Advice on €3bn broadband plan must be published – Fianna Fáil
Investment is of ‘huge public concern’, writes Barry Cowen in letter to Minister
Barry Cowen is calling for all advice concerning the national broadband plan to be made public. Photograph: Gareth Chaney Collins
Fianna Fáil called on the Minister for Public Expenditure Paschal Donohoe to publish all advice concerning the €3 billion national broadband plan.
The party’s public expenditure spokesman Barry Cowen wrote to Mr Donohoe on foot of an article in The Irish Times which revealed that senior officials had advised that the plan “did not represent good value for money”.
Mr Cowen referenced the article and wrote: “This is obviously a huge public concern. A €3 billion investment of taxpayers’ money over a 25-30 year time frame to cover the 25 per cent of homes without broadband is an exceptionally large investment and advices such as this cannot and should not be ignored.
“I am writing to ask whether there is any advice such as this in your department and if so whether you will publish these advices and responses to same.”
Mr Cowen said that as there is “only one bidder left in the process this advice is surely not commercially sensitive”.
“Given the extent of the tax payers money involved and given that this was originally estimated to cost the state €500 million I believe it is in the public interest to publish these advices and responses to same before any decision is made.”
Fianna Fáil leader Micheál Martin rowed in behind the calls to publish all advice on Sunday after it was reported that the secretary general of the Department of Public Expenditure Robert Watt had voiced concerns about the plan.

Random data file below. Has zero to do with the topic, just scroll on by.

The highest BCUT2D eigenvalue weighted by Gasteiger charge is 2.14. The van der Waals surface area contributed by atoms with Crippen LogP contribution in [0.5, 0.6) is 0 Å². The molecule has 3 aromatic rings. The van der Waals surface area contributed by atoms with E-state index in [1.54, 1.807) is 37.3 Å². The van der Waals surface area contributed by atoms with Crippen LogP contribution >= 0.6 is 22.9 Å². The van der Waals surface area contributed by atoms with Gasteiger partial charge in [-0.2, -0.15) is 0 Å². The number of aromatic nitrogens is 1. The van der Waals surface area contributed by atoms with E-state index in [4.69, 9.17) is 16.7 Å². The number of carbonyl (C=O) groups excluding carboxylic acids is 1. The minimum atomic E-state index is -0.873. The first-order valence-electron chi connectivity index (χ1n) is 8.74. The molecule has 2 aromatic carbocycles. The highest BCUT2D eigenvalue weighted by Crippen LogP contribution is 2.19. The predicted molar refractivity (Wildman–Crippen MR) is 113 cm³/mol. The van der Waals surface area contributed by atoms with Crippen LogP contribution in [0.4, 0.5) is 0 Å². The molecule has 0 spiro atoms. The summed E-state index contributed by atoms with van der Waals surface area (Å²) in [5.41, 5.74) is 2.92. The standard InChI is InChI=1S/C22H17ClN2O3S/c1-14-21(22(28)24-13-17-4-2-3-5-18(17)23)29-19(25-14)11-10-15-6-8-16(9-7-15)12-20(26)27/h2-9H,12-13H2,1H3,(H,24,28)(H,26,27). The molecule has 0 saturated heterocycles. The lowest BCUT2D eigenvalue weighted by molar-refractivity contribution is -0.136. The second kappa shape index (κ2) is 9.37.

Mr Martin said it is “time for full transparency from the Government in relation to the national broadband plan”.
“It’s heading towards being the most expensive National Broadband Plan in the world. It started out at €500 million of a subvention. It’s now gone to €3 billion. Other questions I’ve already raised publicly with the Taoiseach. Does this consortium have the capacity to deliver this plan? Who will own the asset at the end of the 25 years?
“We need full transparency in relation to it. I think we’ve had eight years of failure to deliver broadband to rural Ireland. It would represent the game-changing factor in terms of business and in terms of connectivity for rural Ireland and it’s extraordinary that since it was first launched in 2012 we’ve had no progress on it. It’s been a botched procurement exercise.
“I’d like a full announcement of a decision by Government but also critically transparency in terms of the advice the Government have received around this proposal. What advice has the Minister for Public Expenditure received from his officials and has he communicated that to the Minister for Finance and to the Taoiseach?”